Early Origins of the Belville family
The surname Belville was first found in Cornwall
where they held a family seat
as Lords of the Manor. After the Battle of Hastings in 1066, William, Duke of Normandy
, having prevailed over King Harold, granted most of Britain to his many victorious Barons. It was not uncommon to find a Baron
, or a Bishop, with 60 or more Lordships scattered throughout the country. These he gave to his sons, nephews and other junior lines of his family and they became known as under-tenants. They adopted the Norman system of surnames which identified the under-tenant with his holdings so as to distinguish him from the senior stem of the family. After many rebellious wars between his Barons, Duke William, commissioned a census of all England
to determine in 1086, settling once and for all, who held which land. He called the census the Domesday Book
Williams, Dr Ann. And G.H. Martin, Eds., Domesday Book A Complete Translation. London: Penguin, 1992. Print. (ISBN 0-141-00523-8)
indicating that those holders registered would hold the land until the end of time. Hence, conjecturally, the surname is descended from the tenant
of the lands of Gwarnock, held by the Sir de Beville from the Earl of Moron, who was recorded in the Domesday Book
census of 1086. They were descended from Le Sire de Beville from Beuville near Caen in Normandy
. The Sire married a Gwarnack heiress. In those days the name became widely influential and populated throughout southern England
at Wykes priory, Hertfordshire
was known in eleven different counties undertook a variety of spellings.
Early History of the Belville family
This web page shows only a small excerpt of our Belville research.Another 112 words (8 lines of text) covering the years 1165, 1301, 1381, 1510, and 1600 are included under the topic Early Belville History in all our PDF Extended History products and printed products wherever possible.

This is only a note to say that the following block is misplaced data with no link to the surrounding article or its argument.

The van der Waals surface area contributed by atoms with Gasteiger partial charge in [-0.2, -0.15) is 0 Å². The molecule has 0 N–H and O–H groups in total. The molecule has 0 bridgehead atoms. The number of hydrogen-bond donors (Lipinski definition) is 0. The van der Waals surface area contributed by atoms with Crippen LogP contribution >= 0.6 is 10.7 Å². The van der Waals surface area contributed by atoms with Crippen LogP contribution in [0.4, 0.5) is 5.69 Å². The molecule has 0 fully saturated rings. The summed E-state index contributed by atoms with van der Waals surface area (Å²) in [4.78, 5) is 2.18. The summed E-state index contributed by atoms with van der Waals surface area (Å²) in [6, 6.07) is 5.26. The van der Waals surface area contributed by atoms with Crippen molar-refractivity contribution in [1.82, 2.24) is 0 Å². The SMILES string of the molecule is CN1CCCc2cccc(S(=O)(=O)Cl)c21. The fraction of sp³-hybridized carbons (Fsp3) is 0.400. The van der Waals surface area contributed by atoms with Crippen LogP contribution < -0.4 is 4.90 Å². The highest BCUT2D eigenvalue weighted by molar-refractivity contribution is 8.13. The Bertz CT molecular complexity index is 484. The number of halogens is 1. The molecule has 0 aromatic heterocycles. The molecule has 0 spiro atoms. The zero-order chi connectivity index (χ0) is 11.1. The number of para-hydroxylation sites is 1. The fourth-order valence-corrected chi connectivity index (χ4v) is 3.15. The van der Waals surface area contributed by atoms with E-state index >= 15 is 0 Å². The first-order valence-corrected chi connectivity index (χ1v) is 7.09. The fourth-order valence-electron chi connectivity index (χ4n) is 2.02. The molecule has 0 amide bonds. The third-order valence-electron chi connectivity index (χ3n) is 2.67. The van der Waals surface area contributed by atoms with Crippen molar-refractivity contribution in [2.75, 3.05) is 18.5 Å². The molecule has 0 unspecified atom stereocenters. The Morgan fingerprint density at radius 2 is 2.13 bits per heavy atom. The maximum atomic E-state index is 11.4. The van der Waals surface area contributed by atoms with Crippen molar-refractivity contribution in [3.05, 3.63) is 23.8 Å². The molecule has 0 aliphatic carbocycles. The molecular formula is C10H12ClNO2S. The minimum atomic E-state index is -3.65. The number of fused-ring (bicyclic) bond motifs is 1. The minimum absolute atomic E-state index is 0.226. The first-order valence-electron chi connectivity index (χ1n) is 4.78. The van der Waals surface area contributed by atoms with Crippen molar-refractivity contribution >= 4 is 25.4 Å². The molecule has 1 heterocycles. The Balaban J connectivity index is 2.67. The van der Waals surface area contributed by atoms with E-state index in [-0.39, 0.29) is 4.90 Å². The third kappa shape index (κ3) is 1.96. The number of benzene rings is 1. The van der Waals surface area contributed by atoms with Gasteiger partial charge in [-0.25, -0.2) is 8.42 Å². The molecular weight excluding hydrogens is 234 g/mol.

Belville Spelling Variations
It is only in the last few hundred
years that the English language has been standardized. For that reason, Anglo-Norman surnames like Belville are characterized by many spelling variations
. Scribes and monks in the Middle Ages spelled names they sounded, so it is common to find several variations that refer to a single person. As the English language changed and incorporated elements of other European languages such as Norman French and Latin, even literate people regularly changed the spelling of their names. The variations of the name Belville include Bevill, Beville, Bevile, Bevell, Bevel, Bevil, Beavil, Beavill, Beaville, Biville, Buiville, Buivill, Boiville, Boisville, Boville, Boyville, Belville, Bovile and many more.
Early Notables of the Belville family (pre 1700)
More information is included under the topic Early Belville Notables in all our PDF Extended History products
and printed products wherever possible.
Migration of the Belville family to the New World and Oceana
Faced with the chaos present in England
at that time, many English families looked towards the open frontiers of the New World with its opportunities to escape oppression and starvation. People migrated to North America, as well as Australia
in droves, paying exorbitant rates for passages in cramped, unsafe ships. Many of the settlers did not make the long passage alive, but those who did see the shores of North America were welcomed with great opportunity. Many of the families that came from England
went on to make essential contributions to the emerging nations of Canada and the United States. Some of the first immigrants to cross the Atlantic and come to North America carried the name Belville, or a variant listed above: Edward Bevill, Robert Bevill, Noah Bevill, and James Bevill who all arrived in South Carolina between the years 1670 and 1684; John Bevill, a servant sent to Virginia in 1676.
Contemporary Notables of the name Belville (post 1700)
- Ernest Belville, American Democrat politician, Candidate for Michigan State House of Representatives from Wexford District, 1942
Belville Family Crest Products
- ^ Williams, Dr Ann. And G.H. Martin, Eds., Domesday Book A Complete Translation. London: Penguin, 1992. Print. (ISBN 0-141-00523-8)